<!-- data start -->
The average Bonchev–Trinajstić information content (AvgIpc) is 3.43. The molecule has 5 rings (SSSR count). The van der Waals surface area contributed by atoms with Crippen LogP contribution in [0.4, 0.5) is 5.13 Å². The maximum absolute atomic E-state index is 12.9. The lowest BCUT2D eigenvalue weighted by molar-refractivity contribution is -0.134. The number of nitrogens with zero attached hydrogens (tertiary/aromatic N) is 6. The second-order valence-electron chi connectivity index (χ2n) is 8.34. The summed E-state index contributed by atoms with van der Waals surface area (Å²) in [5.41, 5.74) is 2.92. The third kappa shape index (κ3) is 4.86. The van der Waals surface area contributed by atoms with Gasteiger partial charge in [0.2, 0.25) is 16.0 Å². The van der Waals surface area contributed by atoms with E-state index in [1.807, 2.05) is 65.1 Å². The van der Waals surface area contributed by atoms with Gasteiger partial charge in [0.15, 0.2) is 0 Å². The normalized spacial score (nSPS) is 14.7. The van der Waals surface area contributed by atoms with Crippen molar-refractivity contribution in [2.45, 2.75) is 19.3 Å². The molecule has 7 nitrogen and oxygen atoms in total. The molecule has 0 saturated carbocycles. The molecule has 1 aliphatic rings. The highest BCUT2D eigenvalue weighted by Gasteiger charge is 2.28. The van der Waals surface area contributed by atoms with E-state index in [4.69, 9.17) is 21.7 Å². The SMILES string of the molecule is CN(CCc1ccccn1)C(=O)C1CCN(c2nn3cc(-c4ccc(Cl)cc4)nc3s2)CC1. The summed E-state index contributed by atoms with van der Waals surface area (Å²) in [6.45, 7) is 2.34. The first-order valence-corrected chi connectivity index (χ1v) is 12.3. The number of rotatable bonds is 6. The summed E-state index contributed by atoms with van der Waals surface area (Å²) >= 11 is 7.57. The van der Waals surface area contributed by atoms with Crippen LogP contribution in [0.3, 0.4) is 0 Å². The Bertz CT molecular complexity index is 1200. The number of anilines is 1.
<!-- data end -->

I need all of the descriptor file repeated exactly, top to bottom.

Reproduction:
The average Bonchev–Trinajstić information content (AvgIpc) is 3.43. The molecule has 5 rings (SSSR count). The van der Waals surface area contributed by atoms with Crippen LogP contribution in [0.4, 0.5) is 5.13 Å². The maximum absolute atomic E-state index is 12.9. The lowest BCUT2D eigenvalue weighted by molar-refractivity contribution is -0.134. The number of nitrogens with zero attached hydrogens (tertiary/aromatic N) is 6. The second-order valence-electron chi connectivity index (χ2n) is 8.34. The summed E-state index contributed by atoms with van der Waals surface area (Å²) in [5.41, 5.74) is 2.92. The third kappa shape index (κ3) is 4.86. The van der Waals surface area contributed by atoms with Gasteiger partial charge in [0.2, 0.25) is 16.0 Å². The van der Waals surface area contributed by atoms with E-state index in [1.807, 2.05) is 65.1 Å². The van der Waals surface area contributed by atoms with Gasteiger partial charge in [0.15, 0.2) is 0 Å². The normalized spacial score (nSPS) is 14.7. The van der Waals surface area contributed by atoms with Crippen molar-refractivity contribution in [2.45, 2.75) is 19.3 Å². The molecule has 7 nitrogen and oxygen atoms in total. The molecule has 0 saturated carbocycles. The molecule has 1 aliphatic rings. The highest BCUT2D eigenvalue weighted by Gasteiger charge is 2.28. The van der Waals surface area contributed by atoms with E-state index in [4.69, 9.17) is 21.7 Å². The SMILES string of the molecule is CN(CCc1ccccn1)C(=O)C1CCN(c2nn3cc(-c4ccc(Cl)cc4)nc3s2)CC1. The summed E-state index contributed by atoms with van der Waals surface area (Å²) in [6.45, 7) is 2.34. The first-order valence-corrected chi connectivity index (χ1v) is 12.3. The number of rotatable bonds is 6. The summed E-state index contributed by atoms with van der Waals surface area (Å²) >= 11 is 7.57. The van der Waals surface area contributed by atoms with Crippen LogP contribution in [0.3, 0.4) is 0 Å². The Bertz CT molecular complexity index is 1200. The number of anilines is 1.